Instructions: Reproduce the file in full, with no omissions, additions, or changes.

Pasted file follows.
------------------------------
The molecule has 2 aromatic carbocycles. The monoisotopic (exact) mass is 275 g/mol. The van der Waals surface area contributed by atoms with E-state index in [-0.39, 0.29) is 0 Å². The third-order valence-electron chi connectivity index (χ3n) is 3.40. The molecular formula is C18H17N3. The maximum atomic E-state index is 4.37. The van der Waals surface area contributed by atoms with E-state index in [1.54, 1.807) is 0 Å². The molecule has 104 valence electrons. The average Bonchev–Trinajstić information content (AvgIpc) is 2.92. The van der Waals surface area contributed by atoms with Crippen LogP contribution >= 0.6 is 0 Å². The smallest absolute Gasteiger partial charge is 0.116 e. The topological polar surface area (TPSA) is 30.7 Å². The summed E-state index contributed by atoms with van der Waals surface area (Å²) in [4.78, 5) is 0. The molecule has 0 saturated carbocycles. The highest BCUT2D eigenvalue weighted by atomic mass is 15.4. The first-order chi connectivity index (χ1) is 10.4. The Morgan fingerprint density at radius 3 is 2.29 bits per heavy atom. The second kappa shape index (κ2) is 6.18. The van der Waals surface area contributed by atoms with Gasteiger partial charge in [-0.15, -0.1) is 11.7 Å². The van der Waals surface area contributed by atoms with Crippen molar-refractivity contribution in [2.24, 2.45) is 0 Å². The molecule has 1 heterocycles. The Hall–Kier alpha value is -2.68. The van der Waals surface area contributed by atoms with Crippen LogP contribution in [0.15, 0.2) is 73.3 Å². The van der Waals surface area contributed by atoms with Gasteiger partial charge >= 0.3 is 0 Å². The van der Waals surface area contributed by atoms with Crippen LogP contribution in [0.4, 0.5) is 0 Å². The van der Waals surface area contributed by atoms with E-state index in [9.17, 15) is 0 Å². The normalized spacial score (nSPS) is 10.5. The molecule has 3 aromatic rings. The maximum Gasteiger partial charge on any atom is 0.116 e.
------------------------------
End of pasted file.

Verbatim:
The molecule has 2 aromatic carbocycles. The monoisotopic (exact) mass is 275 g/mol. The van der Waals surface area contributed by atoms with E-state index in [-0.39, 0.29) is 0 Å². The third-order valence-electron chi connectivity index (χ3n) is 3.40. The molecular formula is C18H17N3. The maximum atomic E-state index is 4.37. The van der Waals surface area contributed by atoms with E-state index in [1.54, 1.807) is 0 Å². The molecule has 104 valence electrons. The average Bonchev–Trinajstić information content (AvgIpc) is 2.92. The van der Waals surface area contributed by atoms with Crippen LogP contribution >= 0.6 is 0 Å². The smallest absolute Gasteiger partial charge is 0.116 e. The topological polar surface area (TPSA) is 30.7 Å². The summed E-state index contributed by atoms with van der Waals surface area (Å²) in [4.78, 5) is 0. The molecule has 0 saturated carbocycles. The highest BCUT2D eigenvalue weighted by atomic mass is 15.4. The first-order chi connectivity index (χ1) is 10.4. The Morgan fingerprint density at radius 3 is 2.29 bits per heavy atom. The second kappa shape index (κ2) is 6.18. The van der Waals surface area contributed by atoms with Gasteiger partial charge in [-0.15, -0.1) is 11.7 Å². The van der Waals surface area contributed by atoms with Crippen molar-refractivity contribution in [2.24, 2.45) is 0 Å². The molecule has 1 heterocycles. The Hall–Kier alpha value is -2.68. The van der Waals surface area contributed by atoms with Crippen LogP contribution in [0.15, 0.2) is 73.3 Å². The van der Waals surface area contributed by atoms with Gasteiger partial charge >= 0.3 is 0 Å². The van der Waals surface area contributed by atoms with Crippen LogP contribution in [0.4, 0.5) is 0 Å². The van der Waals surface area contributed by atoms with E-state index in [9.17, 15) is 0 Å². The normalized spacial score (nSPS) is 10.5. The molecule has 3 aromatic rings. The maximum Gasteiger partial charge on any atom is 0.116 e.